iii Cross-border transactions
Regulation (EU) 2019/880 sets forth the conditions for the introduction of cultural goods within the EU territory and the conditions and procedures for their import, to protect cultural heritage against illicit trade in cultural goods, specifically when aimed at financing terrorism. The Regulation foresees a system of import licences for specific categories of cultural goods and importer statements for other categories of cultural goods.
Cultural goods either created or discovered in the customs territory of the EU (covered by Directive 2014/60/EU) fall outside the scope of the Regulation. The import licensing system provided for by EU Regulation 2019/880 will enter into force at the date on which the electronic system referred to in Article 8 of the same Regulation becomes operational or at the latest from 28 June 2025.
Finally, the UNIDROIT Convention of 1995 on stolen or illegally exported cultural objects has been ratified by Italy by Law No. 213/1999 and is currently in force. When applicable, it obliges the possessor of a stolen cultural object to return it to its rightful owner, entitling the good faith acquirer to a compensation.37 The acquirer has to prove his or her good faith.38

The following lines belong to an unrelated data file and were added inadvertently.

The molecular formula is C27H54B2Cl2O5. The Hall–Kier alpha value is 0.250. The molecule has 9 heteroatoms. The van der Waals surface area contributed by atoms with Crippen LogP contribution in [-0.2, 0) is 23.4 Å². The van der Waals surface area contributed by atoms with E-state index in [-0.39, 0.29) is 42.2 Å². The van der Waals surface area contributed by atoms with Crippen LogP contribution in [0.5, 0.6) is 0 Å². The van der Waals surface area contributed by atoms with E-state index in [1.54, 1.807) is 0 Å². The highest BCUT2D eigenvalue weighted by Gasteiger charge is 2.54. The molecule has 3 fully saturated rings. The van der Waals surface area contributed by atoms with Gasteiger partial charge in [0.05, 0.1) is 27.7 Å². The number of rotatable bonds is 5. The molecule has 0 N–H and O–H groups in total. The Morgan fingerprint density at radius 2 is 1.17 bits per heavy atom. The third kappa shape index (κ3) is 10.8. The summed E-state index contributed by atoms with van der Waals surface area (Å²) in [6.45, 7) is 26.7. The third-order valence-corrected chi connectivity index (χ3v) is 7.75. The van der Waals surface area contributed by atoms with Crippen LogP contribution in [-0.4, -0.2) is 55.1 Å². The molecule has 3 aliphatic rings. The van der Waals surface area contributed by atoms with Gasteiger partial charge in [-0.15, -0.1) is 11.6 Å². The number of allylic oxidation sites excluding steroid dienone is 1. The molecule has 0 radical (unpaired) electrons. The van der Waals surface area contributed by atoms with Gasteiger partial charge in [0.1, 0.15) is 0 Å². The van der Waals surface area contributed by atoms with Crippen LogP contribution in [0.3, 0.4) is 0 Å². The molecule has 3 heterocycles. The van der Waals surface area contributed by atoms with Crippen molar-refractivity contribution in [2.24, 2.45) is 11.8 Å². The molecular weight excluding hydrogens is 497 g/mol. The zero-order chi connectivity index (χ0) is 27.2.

Regarding recent legal developments in cross-border transactions of cultural property, see Section III.ii.
iv Art finance
Law No. 119 of 30 June 2016 introduced the possibility for professional dealers to create non-possessory liens to secure credits related to their business activities (which are not private loans). These can only be granted over movable property intended for their business activities. This lien must be registered in the online register managed by the Revenue Agency of the Ministry of Economy and Finance.
The Internal Revenue Service (IRS) recently affirmed that sculptures created with 3D printers are not subject to the special 10 per cent VAT regime that benefits artworks. According to the IRS, as 3D sculptures are not cast entirely by the artist's hand, they cannot be considered artworks, giving a narrow interpretation of the definition of artwork stipulated in Law Decree No. 410 of 23 February 1995.
Under the AML Directive, art galleries and auction houses have specific transparency obligations involving clients and art transactions. These include an obligation to carry out adequate verification on clients when transaction values total €10,000 or more (even in the case of multiple related transactions) and signal any suspicious activity to the Bank of Italy (the controlling authority).